+- *platstdlib*: directory containing the standard Python library files that are
+  platform-specific.
+- *platlib*: directory for site-specific, platform-specific files.
+- *purelib*: directory for site-specific, non-platform-specific files.
+- *include*: directory for non-platform-specific header files.
+- *platinclude*: directory for platform-specific header files.
+- *scripts*: directory for script files.
+- *data*: directory for data files.
 
-:mod:`sysconfig` provides some functions to read these paths.
+:mod:`sysconfig` provides some functions to determine these paths.
 
 .. function:: get_scheme_names()
 
    Return a tuple containing all schemes currently supported in
    :mod:`sysconfig`.
 
+
 .. function:: get_path_names()
 
    Return a tuple containing all path names currently supported in
 
    *name* has to be a value from the list returned by :func:`get_path_names`.
 
-   :mod:`sysconfig` stores installation paths corresponding to the each
-   path name, for each platform, with variables to be expanded. For instance
-   the `stdlib` path for the `nt` scheme is: `{base}/Lib`.
+   :mod:`sysconfig` stores installation paths corresponding to each path name,
+   for each platform, with variables to be expanded.  For instance the *stdlib*
+   path for the *nt* scheme is: ``{base}/Lib``.
 
    :func:`get_path` will use the variables returned by :func:`get_config_vars`
-   to expand the path. All variables have default values for each platform
-   so one may call this function and get the default value.
+   to expand the path.  All variables have default values for each platform so
+   one may call this function and get the default value.
 
    If *scheme* is provided, it must be a value from the list returned by
-   :func:`get_path_names`. Otherwise, the default scheme for the current
+   :func:`get_path_names`.  Otherwise, the default scheme for the current
    platform is used.
 
-   If *vars* is provided, it must be a dictionnary of variables that will
-   update the dictionnary return by :func:`get_config_vars`.
+   If *vars* is provided, it must be a dictionary of variables that will update
+   the dictionary return by :func:`get_config_vars`.
 
-   If *expand* is set to False, the path will not be expanded using
-   the variables.
+   If *expand* is set to ``False``, the path will not be expanded using the
+   variables.
 
-   If *name* is not found, return None.
+   If *name* is not found, return ``None``.
 
 
 .. function:: get_paths([scheme, [vars, [expand]]])
 
-   Return a dictionnary containing all installation paths corresponding to an
+   Return a dictionary containing all installation paths corresponding to an
    installation scheme. See :func:`get_path` for more information.
 
    If *scheme* is not provided, will use the default scheme for the current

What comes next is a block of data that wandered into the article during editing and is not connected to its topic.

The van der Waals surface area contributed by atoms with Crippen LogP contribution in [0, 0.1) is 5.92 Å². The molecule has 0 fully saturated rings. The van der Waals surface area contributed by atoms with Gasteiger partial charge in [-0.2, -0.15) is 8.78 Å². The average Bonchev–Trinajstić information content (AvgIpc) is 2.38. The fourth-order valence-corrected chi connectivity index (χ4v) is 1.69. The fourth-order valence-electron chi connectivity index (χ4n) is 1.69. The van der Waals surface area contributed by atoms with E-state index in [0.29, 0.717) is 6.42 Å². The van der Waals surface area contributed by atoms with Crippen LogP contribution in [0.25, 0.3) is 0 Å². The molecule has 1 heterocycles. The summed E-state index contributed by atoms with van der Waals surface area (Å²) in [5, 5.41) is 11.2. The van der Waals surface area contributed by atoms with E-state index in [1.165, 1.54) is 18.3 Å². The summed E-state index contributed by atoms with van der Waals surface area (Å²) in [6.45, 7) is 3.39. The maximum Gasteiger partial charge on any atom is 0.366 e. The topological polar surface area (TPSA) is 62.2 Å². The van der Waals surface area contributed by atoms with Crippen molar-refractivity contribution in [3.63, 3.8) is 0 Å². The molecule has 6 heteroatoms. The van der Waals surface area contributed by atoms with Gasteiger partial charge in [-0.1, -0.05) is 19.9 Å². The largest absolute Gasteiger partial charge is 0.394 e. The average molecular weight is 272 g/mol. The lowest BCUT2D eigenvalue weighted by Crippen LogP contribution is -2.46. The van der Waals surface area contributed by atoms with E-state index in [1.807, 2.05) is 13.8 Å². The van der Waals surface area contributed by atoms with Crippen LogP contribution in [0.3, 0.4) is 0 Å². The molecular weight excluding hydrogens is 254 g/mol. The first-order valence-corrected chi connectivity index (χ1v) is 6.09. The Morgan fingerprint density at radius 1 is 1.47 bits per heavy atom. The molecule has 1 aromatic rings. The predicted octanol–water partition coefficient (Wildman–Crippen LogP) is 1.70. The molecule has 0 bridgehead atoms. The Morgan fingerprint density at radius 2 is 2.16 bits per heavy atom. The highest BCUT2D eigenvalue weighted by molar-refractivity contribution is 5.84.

platform.
 
-   If *vars* is provided, it must be a dictionnary of variables that will
-   update the dictionnary used to expand the paths.
+   If *vars* is provided, it must be a dictionary of variables that will
+   update the dictionary used to expand the paths.
 
    If *expand* is set to False, the paths will not be expanded.
 
 
 .. function:: get_python_version()
 
-   Return the MAJOR.MINOR Python version number as a string. Similar to
+   Return the ``MAJOR.MINOR`` Python version number as a string.  Similar to
    ``sys.version[:3]``.
 
+
 .. function:: get_platform()
 
    Return a string that identifies the current platform.
 
    This is used mainly to distinguish platform-specific build directories and
-   platform-specific built distributions.  Typically includes the OS name
-   and version and the architecture (as supplied by 'os.uname()'),
-   although the exact information included depends on the OS; eg. for IRIX
-   the architecture isn't particularly important (IRIX only runs on SGI
-   hardware), but for Linux the kernel version isn't particularly
-   important.
+   platform-specific built distributions.  Typically includes the OS name and
+   version and the architecture (as supplied by :func:`os.uname`), although the
+   exact information included depends on the OS; e.g. for IRIX the architecture
+   isn't particularly important (IRIX only runs on SGI hardware), but for Linux
+   the kernel version isn't particularly important.
 
    Examples of returned values:
 
    - win-ia64 (64bit Windows on Itanium)
    - win32 (all others - specifically, sys.platform is returned)
 
-   Mac OS X can return :
+   Mac OS X can return:
 
    - macosx-10.6-ppc
    - macosx-10.4-ppc64
    - macosx-10.3-i386
    - macosx-10.4-fat
 
-   For other non-POSIX platforms, currently just returns 'sys.platform'.
+   For other non-POSIX platforms, currently just returns :data:`sys.platform`.
 
 
-.. function:: is_python_build():
+.. function:: is_python_build()
 
-   Returns True if the current Python installation was built from source.
+   Return ``True`` if the current Python installation was built from source.
 
 
-.. function:: parse_config_h(fp[, vars]):
+.. function:: parse_config_h(fp[, vars])
 
-   Parse a config.h-style file.
+   Parse a :file:`config.h`\-style file.
 
-   *fp* is a file-like object pointing to the config.h-like file.
+   *fp* is a file-like object pointing to the :file:`config.h`\-like file.
 
    A dictionary containing name/value pairs is returned.  If an optional
-   dictionary is passed in as the second argument, it is used instead of a
-   new dictionary, and updated with the values read in the file.
+   dictionary is passed in as the second argument, it is used instead of a new
+   dictionary, and updated with the values read in the file.
 
 
-.. function:: get_config_h_filename():
+.. function:: get_config_h_filename()
 
-   Returns the path of pyconfig.h
-
-
+   Return the path of :file:`pyconfig.h`.